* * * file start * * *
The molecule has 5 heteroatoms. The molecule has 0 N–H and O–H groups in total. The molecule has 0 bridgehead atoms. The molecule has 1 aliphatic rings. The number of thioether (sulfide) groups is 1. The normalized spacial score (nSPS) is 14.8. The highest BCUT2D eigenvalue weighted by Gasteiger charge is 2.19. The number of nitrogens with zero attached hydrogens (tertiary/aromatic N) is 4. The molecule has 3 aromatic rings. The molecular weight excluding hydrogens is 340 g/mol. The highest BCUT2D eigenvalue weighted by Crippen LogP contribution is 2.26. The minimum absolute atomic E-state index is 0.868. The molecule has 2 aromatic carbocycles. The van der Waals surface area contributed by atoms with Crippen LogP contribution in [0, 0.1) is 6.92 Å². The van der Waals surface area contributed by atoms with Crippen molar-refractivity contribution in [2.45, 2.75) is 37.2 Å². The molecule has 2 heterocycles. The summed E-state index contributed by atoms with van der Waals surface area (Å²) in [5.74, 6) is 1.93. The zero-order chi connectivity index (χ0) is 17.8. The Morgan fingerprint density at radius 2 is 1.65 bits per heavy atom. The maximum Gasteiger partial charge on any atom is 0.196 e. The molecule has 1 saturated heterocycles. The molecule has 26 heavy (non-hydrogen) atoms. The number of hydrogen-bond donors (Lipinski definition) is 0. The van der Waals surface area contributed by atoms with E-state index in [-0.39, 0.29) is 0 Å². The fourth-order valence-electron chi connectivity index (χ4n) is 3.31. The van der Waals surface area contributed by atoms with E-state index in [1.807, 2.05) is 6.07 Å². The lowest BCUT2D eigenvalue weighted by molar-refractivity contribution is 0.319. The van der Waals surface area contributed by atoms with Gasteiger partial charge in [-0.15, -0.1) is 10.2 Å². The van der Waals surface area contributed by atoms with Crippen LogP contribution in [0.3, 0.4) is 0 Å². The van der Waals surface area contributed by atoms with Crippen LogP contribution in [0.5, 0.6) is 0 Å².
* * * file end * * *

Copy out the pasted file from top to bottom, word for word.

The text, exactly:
The molecule has 5 heteroatoms. The molecule has 0 N–H and O–H groups in total. The molecule has 0 bridgehead atoms. The molecule has 1 aliphatic rings. The number of thioether (sulfide) groups is 1. The normalized spacial score (nSPS) is 14.8. The highest BCUT2D eigenvalue weighted by Gasteiger charge is 2.19. The number of nitrogens with zero attached hydrogens (tertiary/aromatic N) is 4. The molecule has 3 aromatic rings. The molecular weight excluding hydrogens is 340 g/mol. The highest BCUT2D eigenvalue weighted by Crippen LogP contribution is 2.26. The minimum absolute atomic E-state index is 0.868. The molecule has 2 aromatic carbocycles. The van der Waals surface area contributed by atoms with Crippen LogP contribution in [0, 0.1) is 6.92 Å². The van der Waals surface area contributed by atoms with Crippen molar-refractivity contribution in [2.45, 2.75) is 37.2 Å². The molecule has 2 heterocycles. The summed E-state index contributed by atoms with van der Waals surface area (Å²) in [5.74, 6) is 1.93. The zero-order chi connectivity index (χ0) is 17.8. The Morgan fingerprint density at radius 2 is 1.65 bits per heavy atom. The maximum Gasteiger partial charge on any atom is 0.196 e. The molecule has 1 saturated heterocycles. The molecule has 26 heavy (non-hydrogen) atoms. The number of hydrogen-bond donors (Lipinski definition) is 0. The van der Waals surface area contributed by atoms with E-state index in [-0.39, 0.29) is 0 Å². The fourth-order valence-electron chi connectivity index (χ4n) is 3.31. The van der Waals surface area contributed by atoms with E-state index in [1.807, 2.05) is 6.07 Å². The lowest BCUT2D eigenvalue weighted by molar-refractivity contribution is 0.319. The van der Waals surface area contributed by atoms with Gasteiger partial charge in [-0.15, -0.1) is 10.2 Å². The van der Waals surface area contributed by atoms with Crippen LogP contribution in [0.3, 0.4) is 0 Å². The van der Waals surface area contributed by atoms with Crippen LogP contribution in [0.5, 0.6) is 0 Å².